Latest articles from the Innovate My School community.

With teachers and school leaders across the UK enjoying a well-deserved break, we're taking a look at the academic year ahead. What can educators expect? How can they go about boosting their own wellbeing and student achievement alike? 
 
We've gathered writers from a variety of backgrounds to tackle this Countdown to 2018/19. What's more, August's content is powered by Bett Global Series, whose new Bett Innovation Index gives a major selection of insights in itself...
STEM

STEM (32)

The popularity and push for STEM learning is gathering STEAM, as educators increasingly recognise the power of integrating Art with Science, Technology, Engineering and Maths curricula. This approach recognises Art as core to the development of creativity and thinking skills critical to problem-solving. The art programme here at High Meadows School - a progressive, independent, international Baccalaureate (IB) school - supports inquiry-based learning that departs from a siloed approach.
Over the first half of 2018, 21st century skills have come to the fore of the education sector debates. Identified as a series of learning dispositions that are crucial to the future success of our children, these skills include communication, collaboration, problem-solving, critical thinking, but also digital literacy and adaptability and flexibility.
“All pupils must be encouraged to read widely across both fiction and non-fiction to develop their knowledge of themselves and the world they live in, to establish an appreciation and love of reading, and to gain knowledge across the curriculum.” National Curriculum
With the ever-changing growth in technology and Computing, it is clear to see that schools need to move with the times. They must incorporate new skills into the curriculum, in order for students to thrive after school in the workplace. Technology is always evolving, and children require specific skills in order to evolve along with it, to reflect the rapid pace of innovation. However, one major factor often hinders this ...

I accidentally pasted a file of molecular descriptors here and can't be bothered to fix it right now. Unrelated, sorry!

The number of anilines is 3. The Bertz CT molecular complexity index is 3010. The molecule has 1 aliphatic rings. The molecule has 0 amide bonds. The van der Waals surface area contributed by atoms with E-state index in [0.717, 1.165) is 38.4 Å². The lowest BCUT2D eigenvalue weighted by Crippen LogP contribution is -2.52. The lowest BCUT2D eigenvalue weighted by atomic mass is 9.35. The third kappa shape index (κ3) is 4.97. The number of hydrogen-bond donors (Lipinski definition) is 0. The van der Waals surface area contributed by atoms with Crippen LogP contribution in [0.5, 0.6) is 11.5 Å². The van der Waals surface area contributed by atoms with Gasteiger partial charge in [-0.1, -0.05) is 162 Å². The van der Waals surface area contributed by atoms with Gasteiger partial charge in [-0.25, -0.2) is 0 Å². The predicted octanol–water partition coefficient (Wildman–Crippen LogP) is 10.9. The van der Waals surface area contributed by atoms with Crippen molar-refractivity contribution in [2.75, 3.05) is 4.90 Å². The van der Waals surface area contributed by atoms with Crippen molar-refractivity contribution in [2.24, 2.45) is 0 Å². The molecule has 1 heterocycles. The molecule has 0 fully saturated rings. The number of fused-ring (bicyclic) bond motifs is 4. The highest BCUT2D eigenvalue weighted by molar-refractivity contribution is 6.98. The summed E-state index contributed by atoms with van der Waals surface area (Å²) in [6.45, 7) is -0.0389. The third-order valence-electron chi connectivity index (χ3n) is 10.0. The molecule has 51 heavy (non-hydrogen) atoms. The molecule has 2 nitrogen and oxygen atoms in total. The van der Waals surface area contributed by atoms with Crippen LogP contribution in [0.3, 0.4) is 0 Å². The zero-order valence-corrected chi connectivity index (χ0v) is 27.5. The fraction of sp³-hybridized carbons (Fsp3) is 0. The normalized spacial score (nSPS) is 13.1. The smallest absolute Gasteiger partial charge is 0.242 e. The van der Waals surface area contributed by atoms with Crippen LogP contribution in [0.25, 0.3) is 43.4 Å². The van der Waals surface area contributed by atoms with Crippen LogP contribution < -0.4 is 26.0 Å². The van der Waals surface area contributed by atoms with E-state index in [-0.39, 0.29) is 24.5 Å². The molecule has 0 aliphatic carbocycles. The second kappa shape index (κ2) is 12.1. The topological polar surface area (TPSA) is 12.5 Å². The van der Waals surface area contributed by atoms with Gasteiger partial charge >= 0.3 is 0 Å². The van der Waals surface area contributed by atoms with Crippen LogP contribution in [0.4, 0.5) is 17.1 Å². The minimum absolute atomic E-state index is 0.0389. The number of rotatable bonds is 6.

When it comes to top classroom tech, 3D printing is continuously making headlines. Its place in the classroom is being cemented as the next generation learns to mould and manipulate the technology to feed their creativity, with applications across STEAM subjects and beyond. Historically, 3D printing has been out of reach for many smaller budgets, but rapid developments in the technology means that ‘plug and play’ 3D printers are more ...
All schools are stretched. We know this, but as a brand-new school with only 120 students, our budget is extremely tight - especially when we factor in recruiting experienced staff. At Aureus School in Didcot, through STEAM (Science, Technology, Engineering, Arts and Maths) specialism we are not only trying to teach our students how to be more creative. We, as staff, must do this as well in trying to make the ...
The term mastery isn’t new. For years, teachers have been working to ensure a child fully understands a skill before moving on. What has changed in the Primary Maths curriculum is the way this is achieved and applied; to a certain extent, that is half the problem.
Computing has received somewhat of a mixed reaction from schools – after all, just the word “code” exudes a sense of mystery. There’s a reason why detectives will use the term “cracking the code” to describe a puzzle that needs solving, or obstacles that need to be overcome.
James and Louise play a game of pool. Louise strikes the ball at a 45-degree angle and watches with great fascination to see how many times the ball bounces against the cushion. She wonders if the number of bounces would change if she had a bigger or a smaller pool table. She drags James around countless pool halls, keeping a record in a hand-drawn tally chart attached to her clipboard, ...
The UK government has committed to investing £3.5 million in technology to support schools to adopt the new IT curriculum in 2015. While this technology investment is undoubtedly welcomed, the rapid advancement of connected classrooms and e-learning has left many teachers struggling to keep up.
As a commentator recently said on Radio 4, “never let a good crisis go to waste!” With change being the only constant in education, I took the relative peace of a moonlit dog walk in Sheffield’s beautiful Meersbrook Park (which featured in X+Y and Four Lions!) to contemplate the challenges and opportunities available to Science teachers and leaders over the coming years.
I teach Computing. This means that, at least twice per day I get asked this question:“Are we going on the computers today Sir?”As an NQT, I was flattered by this, thinking that it displayed an enthusiasm for the subject. However I soon learned that it was, in the wise words of Admiral Ackbar, a trap.
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